Ms Mogotsi asked for the CEO to elaborate on her point about the extension as she did not get the point.
The Chairperson stated that the Acting DG had indicated that the CEO of SASSA would discuss the detail with Members. However, Members were asking for the DG to repeat what she had said so she instructed the Acting DG to explain clearly.
The DG pointed out that the matter would be explicitly covered in the CEO's presentation. What she was saying was that was that there would be six months for the phasing-in of the new service provider and the phasing-out of the old one. DSD and SASSA understood it as the phasing-in and phasing-out period, but legally it was an extension. The CEO would be clarifying the matter in the presentation, and so she asked for Members to wait until the CEO had made her presentation to them.
The Chairperson stated that the most challenging thing was that Members were sitting with the statements issued by Ms Olifant, the spokesperson, who had reported that SASSA had known for a long time that there would be an extension. That was not what the Committee had been told, and so they had been concerned when the reading the media reports.
Ms Masango stated that she wanted to be clear. The Committee had always known about phasing-in and phasing-out. The extension was a new thing. It was different from the phasing-in and phasing-out spoken about in the past financial year. The phasing-in and phasing-out was expected. It could take a long time, but the extension was not acceptable.
The Chairperson reiterated that the CEO would deal in detail with the so-called extension and then if they were not satisfied with that, the Members could decide what to do.
Ms Mogotsi said that at the same time the previous year, SASSA had said that it would do the phasing-in and phasing-out. They had never been told that CPS would do the phasing-in and phasing-out after 1 April 2018. If it was something new, SASSA had to inform the Committee.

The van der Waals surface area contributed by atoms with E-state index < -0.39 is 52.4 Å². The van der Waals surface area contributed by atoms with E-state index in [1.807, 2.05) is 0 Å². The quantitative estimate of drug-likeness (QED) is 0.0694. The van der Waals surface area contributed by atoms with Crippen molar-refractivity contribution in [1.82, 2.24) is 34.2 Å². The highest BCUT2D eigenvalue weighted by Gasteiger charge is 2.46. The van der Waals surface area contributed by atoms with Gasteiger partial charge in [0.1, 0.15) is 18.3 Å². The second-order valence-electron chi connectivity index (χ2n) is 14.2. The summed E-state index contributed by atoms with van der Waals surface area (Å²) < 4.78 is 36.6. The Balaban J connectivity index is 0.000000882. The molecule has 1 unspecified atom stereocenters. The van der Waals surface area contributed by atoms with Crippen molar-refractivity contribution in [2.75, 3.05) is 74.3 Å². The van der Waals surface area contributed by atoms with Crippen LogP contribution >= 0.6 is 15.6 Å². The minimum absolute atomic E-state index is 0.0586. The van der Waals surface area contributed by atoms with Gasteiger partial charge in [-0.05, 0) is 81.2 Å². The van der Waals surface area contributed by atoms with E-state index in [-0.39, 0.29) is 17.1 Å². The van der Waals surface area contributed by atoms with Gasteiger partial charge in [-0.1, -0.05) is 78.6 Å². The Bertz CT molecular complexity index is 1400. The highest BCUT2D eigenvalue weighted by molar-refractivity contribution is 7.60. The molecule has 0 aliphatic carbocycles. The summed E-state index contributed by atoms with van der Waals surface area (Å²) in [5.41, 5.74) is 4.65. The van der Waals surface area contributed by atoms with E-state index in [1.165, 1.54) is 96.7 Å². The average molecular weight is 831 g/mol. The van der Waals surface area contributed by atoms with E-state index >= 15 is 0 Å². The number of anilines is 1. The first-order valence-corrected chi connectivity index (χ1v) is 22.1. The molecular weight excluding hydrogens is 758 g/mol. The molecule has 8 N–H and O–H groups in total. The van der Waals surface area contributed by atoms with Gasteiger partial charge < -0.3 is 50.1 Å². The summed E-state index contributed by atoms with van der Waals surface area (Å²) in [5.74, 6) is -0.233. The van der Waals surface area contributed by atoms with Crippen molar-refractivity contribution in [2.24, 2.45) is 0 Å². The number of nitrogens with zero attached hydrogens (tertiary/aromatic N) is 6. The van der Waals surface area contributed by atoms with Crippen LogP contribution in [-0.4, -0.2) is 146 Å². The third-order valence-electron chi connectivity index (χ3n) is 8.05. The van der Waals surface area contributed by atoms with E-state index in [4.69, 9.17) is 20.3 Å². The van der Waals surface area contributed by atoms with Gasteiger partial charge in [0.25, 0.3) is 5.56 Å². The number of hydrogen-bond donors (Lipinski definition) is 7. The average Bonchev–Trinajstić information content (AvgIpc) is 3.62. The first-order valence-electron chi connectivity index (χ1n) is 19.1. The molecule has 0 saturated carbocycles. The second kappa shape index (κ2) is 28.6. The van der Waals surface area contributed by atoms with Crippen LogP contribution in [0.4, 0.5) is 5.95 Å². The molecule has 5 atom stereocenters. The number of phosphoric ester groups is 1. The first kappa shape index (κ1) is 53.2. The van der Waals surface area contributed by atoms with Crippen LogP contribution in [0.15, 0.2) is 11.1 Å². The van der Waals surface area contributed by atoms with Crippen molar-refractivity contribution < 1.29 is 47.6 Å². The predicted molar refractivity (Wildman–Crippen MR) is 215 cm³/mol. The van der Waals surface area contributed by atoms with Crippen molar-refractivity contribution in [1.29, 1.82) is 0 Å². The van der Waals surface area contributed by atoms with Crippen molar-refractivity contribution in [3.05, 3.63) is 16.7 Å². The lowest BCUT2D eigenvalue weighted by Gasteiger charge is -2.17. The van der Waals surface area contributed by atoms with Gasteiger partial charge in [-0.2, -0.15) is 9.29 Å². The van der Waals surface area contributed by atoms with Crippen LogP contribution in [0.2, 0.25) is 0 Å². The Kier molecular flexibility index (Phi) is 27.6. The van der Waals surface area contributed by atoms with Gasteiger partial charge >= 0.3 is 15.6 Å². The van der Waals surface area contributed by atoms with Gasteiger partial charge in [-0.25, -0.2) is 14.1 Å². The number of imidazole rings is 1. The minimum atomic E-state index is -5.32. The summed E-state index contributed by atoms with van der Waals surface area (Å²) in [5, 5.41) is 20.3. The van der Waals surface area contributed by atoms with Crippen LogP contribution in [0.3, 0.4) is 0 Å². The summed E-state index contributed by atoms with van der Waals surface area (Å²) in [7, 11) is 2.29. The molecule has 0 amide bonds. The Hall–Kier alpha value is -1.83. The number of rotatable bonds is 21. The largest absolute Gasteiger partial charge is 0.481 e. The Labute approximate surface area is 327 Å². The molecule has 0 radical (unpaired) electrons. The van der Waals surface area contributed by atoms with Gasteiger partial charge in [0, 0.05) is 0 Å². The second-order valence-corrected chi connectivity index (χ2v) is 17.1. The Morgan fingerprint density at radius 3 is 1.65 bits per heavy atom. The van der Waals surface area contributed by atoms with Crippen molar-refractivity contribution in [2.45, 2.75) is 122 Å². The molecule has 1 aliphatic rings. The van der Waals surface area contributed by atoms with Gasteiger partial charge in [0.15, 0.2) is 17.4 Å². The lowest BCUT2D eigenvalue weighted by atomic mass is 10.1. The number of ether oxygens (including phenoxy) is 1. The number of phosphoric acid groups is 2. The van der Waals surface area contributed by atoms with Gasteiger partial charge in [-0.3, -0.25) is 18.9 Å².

The Acting DG asked that SASSA present as all the information was contained in the presentation and it would also show what SASSA was doing, as SASSA itself, to make payments.
SASSA Progress Report on the Payment of Social Grants
Ms Pearl Bengu, CEO at SASSA, pointed out that the presentation was about SASSA's change program, engagement with the banks, SASSA and SAPO engagement, fraud and risk management, SASSA ownership and the emergency plan. She indicated that when she got to the point about the involvement of SAPO, she would go slowly and add the details, where necessary. SASSA had analysed the channels through which payment was made to beneficiaries to enable SASSA to determine where payment was needed. A breakdown was presented to the Committee.
SASSA could pay directly into bank accounts. Testing had taken place in January when beneficiaries were paid through the PMG account at the Reserve Bank. In February SASSA had paid nearly 2 million beneficiaries through the PMG account. That was one milestone achieved. SASSA had tested payment to those who drew money from ATMs using pins. 100 beneficiaries were involved in the test and all in February. Those beneficiaries did not have bank accounts but could use ATMs. There had been some migration to the banks.
The cash payment tender had been advertised. That was the part that was too cumbersome for SAPO. Those beneficiaries were, generally, deep rural, older and disabled.
National Treasury had allowed SASSA to do a simulation to see whether funeral covers would go through. The data had been analysed against the regulations. The amount of funeral cover could not be more than 10% of the benefit and beneficiaries were allowed only one funeral cover policy. Here, there were quite a few irregularities that had to be addressed. SASSA would take responsibility for the deductions and ensure that there were no irregularities in funeral covers and other deductions. Technical teams from SASSA and SAPO had been working daily on technicalities of the biometric enrolment.
Reports had gone to the Panel of Experts as required and that what the Panel recommended came back to SASSA as court directions. The Expert Panel appointed by the Constitutional Court believed that it would be cheaper for the fiscus, and more efficient, to pay through banking accounts. The monthly reports showed the progress regarding the move to bank accounts. They needed to plan for migrating the younger ones who used pay points to the banks. Older people and disabled people were the bulk of the cash payments.
The Chairperson stated that Members had to take note of the fact that services had to be accessible to rural and poor communities. She mentioned that, initially, the Expert Panel had declared that the beneficiaries were not bankable, but now the Panel was insisting that all beneficiaries should use the bank. That had to be noted.